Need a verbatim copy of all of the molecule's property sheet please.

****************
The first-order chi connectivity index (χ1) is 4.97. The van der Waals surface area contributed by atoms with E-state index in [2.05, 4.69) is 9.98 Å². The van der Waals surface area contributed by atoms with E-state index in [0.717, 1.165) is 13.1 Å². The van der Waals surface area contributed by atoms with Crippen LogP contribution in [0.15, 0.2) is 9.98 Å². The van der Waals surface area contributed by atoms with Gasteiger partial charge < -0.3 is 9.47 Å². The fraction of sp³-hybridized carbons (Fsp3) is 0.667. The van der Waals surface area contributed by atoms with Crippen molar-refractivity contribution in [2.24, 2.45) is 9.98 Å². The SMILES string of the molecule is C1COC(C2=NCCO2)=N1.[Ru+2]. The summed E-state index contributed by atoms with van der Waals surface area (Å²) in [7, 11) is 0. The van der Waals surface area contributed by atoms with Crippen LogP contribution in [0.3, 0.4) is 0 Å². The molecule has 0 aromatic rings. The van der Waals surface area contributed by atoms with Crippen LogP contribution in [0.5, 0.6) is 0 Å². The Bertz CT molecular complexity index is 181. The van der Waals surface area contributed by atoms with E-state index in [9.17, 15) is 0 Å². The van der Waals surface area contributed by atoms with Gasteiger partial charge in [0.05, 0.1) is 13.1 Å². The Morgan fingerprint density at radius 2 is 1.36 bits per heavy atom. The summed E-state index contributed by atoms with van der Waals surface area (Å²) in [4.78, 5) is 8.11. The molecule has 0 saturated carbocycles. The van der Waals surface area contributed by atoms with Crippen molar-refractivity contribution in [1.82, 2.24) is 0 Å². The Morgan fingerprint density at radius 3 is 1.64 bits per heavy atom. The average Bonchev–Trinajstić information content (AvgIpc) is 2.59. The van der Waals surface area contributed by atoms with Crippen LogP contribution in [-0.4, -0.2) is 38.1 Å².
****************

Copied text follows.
The first-order chi connectivity index (χ1) is 4.97. The van der Waals surface area contributed by atoms with E-state index in [2.05, 4.69) is 9.98 Å². The van der Waals surface area contributed by atoms with E-state index in [0.717, 1.165) is 13.1 Å². The van der Waals surface area contributed by atoms with Crippen LogP contribution in [0.15, 0.2) is 9.98 Å². The van der Waals surface area contributed by atoms with Gasteiger partial charge < -0.3 is 9.47 Å². The fraction of sp³-hybridized carbons (Fsp3) is 0.667. The van der Waals surface area contributed by atoms with Crippen molar-refractivity contribution in [2.24, 2.45) is 9.98 Å². The SMILES string of the molecule is C1COC(C2=NCCO2)=N1.[Ru+2]. The summed E-state index contributed by atoms with van der Waals surface area (Å²) in [7, 11) is 0. The van der Waals surface area contributed by atoms with Crippen LogP contribution in [0.3, 0.4) is 0 Å². The molecule has 0 aromatic rings. The van der Waals surface area contributed by atoms with Crippen LogP contribution in [0.5, 0.6) is 0 Å². The Bertz CT molecular complexity index is 181. The van der Waals surface area contributed by atoms with E-state index in [9.17, 15) is 0 Å². The van der Waals surface area contributed by atoms with Gasteiger partial charge in [0.05, 0.1) is 13.1 Å². The Morgan fingerprint density at radius 2 is 1.36 bits per heavy atom. The summed E-state index contributed by atoms with van der Waals surface area (Å²) in [4.78, 5) is 8.11. The molecule has 0 saturated carbocycles. The van der Waals surface area contributed by atoms with Crippen molar-refractivity contribution in [1.82, 2.24) is 0 Å². The Morgan fingerprint density at radius 3 is 1.64 bits per heavy atom. The average Bonchev–Trinajstić information content (AvgIpc) is 2.59. The van der Waals surface area contributed by atoms with Crippen LogP contribution in [-0.4, -0.2) is 38.1 Å².